Subscribe: RealClearPolitics - Articles - Peter Beinart
Added By: Feedage Forager Feedage Grade C rated
Language: English
america  american  cold war  conservatives  democracy  liberal vision  liberals  power  struggle  turned  united states  vision  world 
Rate this Feed
Rate this feedRate this feedRate this feedRate this feedRate this feed
Rate this feed 1 starRate this feed 2 starRate this feed 3 starRate this feed 4 starRate this feed 5 star

Comments (0)

Feed Details and Statistics Feed Statistics
Preview: RealClearPolitics - Articles - Peter Beinart

RealClearPolitics - Articles - Peter Beinart

Last Build Date: Fri, 07 Jul 2006 07:30:47 -0600

Copyright: Copyright 2007

A Liberal Vision for American Power

Fri, 07 Jul 2006 07:30:47 -0600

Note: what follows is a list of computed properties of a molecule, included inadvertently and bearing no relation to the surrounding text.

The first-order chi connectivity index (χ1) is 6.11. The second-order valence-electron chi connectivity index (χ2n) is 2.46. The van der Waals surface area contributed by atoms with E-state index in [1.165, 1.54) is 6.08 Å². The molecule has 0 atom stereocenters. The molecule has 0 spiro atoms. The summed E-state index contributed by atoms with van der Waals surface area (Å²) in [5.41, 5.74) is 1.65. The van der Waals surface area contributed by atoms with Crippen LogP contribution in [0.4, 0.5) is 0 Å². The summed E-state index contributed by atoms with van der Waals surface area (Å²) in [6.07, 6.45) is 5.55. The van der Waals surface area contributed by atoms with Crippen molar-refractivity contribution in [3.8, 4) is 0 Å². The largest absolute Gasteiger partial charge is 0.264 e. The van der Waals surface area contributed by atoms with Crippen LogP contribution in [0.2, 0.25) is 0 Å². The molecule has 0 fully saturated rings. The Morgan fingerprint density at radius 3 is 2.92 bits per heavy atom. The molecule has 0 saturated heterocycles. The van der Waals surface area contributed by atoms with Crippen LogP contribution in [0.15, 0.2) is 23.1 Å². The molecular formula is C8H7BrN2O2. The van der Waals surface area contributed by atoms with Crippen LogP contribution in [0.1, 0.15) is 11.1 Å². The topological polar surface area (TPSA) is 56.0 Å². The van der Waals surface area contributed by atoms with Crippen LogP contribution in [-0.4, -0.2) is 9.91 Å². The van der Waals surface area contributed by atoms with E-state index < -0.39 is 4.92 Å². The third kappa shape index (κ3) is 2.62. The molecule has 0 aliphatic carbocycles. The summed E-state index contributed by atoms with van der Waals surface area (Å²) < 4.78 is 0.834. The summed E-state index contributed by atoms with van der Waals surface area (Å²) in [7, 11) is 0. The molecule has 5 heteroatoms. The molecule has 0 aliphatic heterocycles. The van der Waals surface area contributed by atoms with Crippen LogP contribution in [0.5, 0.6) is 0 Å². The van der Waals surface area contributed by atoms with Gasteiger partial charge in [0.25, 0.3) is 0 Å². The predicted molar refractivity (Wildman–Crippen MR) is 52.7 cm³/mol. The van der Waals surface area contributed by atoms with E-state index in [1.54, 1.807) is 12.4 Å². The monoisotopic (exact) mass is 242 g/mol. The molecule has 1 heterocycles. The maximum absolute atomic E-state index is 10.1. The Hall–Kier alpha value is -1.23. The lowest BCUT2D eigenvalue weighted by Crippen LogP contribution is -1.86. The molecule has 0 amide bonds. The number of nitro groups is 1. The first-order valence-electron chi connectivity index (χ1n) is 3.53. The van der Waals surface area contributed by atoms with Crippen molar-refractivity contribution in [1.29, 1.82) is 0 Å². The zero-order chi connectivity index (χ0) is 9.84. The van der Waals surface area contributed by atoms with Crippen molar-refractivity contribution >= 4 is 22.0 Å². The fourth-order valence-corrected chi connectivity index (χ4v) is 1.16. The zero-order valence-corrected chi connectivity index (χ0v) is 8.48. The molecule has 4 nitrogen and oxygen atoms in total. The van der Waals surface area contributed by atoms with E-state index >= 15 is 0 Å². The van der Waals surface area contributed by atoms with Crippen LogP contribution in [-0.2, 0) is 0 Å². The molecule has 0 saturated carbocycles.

------------- What they need to remember, above all, is the cold war. Bill Clinton--by defusing racially saturated issues like welfare and crime, and wisely managing the economy--restored public faith in government action. But he did so at a time when the United States had turned in on itself, when international threats no longer shaped national identity. Today's political environment is more like the one that stretched from the late 1940s through the late 1980s, when debates about America were interwoven with debates about America's role in the world. And in this environment, conservatives have a crucial advantage: they have a usable past. Ask any junior- level conservative activist about the cold war, and she can recite the catechism: how liberals lost their nerve in Vietnam and America sank into self- doubt until Ronald Reagan restored America's confidence and overthrew the evil empire. Since September 11, conservatives have turned that storyline into a grand analogy: the Middle East is Eastern Europe, George W. Bush is Ronald Reagan, Tony Blair is Margaret Thatcher, the appeasing French are the appeasing French. And running through this updated narrative is the same core principle that animated conservative foreign policy throughout the cold war: other countries are cynical and selfish, but the United States is inherently good. The more Americans believe in their own virtue, the stronger they will be. Liberals have mocked the simplicity of this vision. They have derided the Bush administration's foreign policy by analogy, and its often tenuous grasp--and promiscuous rearranging--of the facts at hand. But while liberals pride themselves on their empiricism, that empiricism is no match for a narrative of the present based upon a memory of the past. When liberals finally got their shot at George W. Bush in 2004, it turned out that Americans didn't much care which candidate could recite his six- point plan for safeguarding loose nuclear material. They gravitated to the man with a vision of national greatness in a threatening world, something liberals have not had in a very long time. The argument of this book is that there is such a liberal vision, and today's progressives can find it in the heritage they have tried to escape. Its roots lie in an antique landscape, at the dawn of America's struggle against a totalitarian foe. And it begins not with America's need to believe in its own virtue, but with its need to make itself worthy of such belief. Around the world, the United States does that by accepting international constraints on its power. For conservatives--from John Foster Dulles to Dick Cheney--American exceptionalism means that we do not need such constraints. Our heart is pure. In the liberal vision, it is precisely our recognition that we are not angels that makes us exceptional. Because we recognize that we can be corrupted by unlimited power, we accept the restraints that empires refuse. That is why the Truman administration self-consciously shared power with America's democratic allies, although we comprised one-half of the world's GDP and they were on their knees. Moral humility breeds international restraint. That restraint ensures that weaker countries welcome our preeminence, and thus, that our preeminence endures. It makes us a great nation, not a predatory one. At home, because America realizes that it does not embody goodness, it does not grow complacent. Rather than viewing American democracy as a settled accomplishment to which others aspire, we see ourselves as engaged in our own democratic struggle, which parallels the one we support abroad. It was not the celebration of American democracy that inspired the world in the 1950s and 1960s, but America's wrenching efforts--against McCarthyism and segregation--to give our democracy new meaning. Then, as now, the threat to national greatness stems not from self- doubt, but from self- satisfaction. And at home and abroad, the struggle for democracy is also a struggle for equal opportunity. For many conservatives, liberty alone is the goal, and go[...]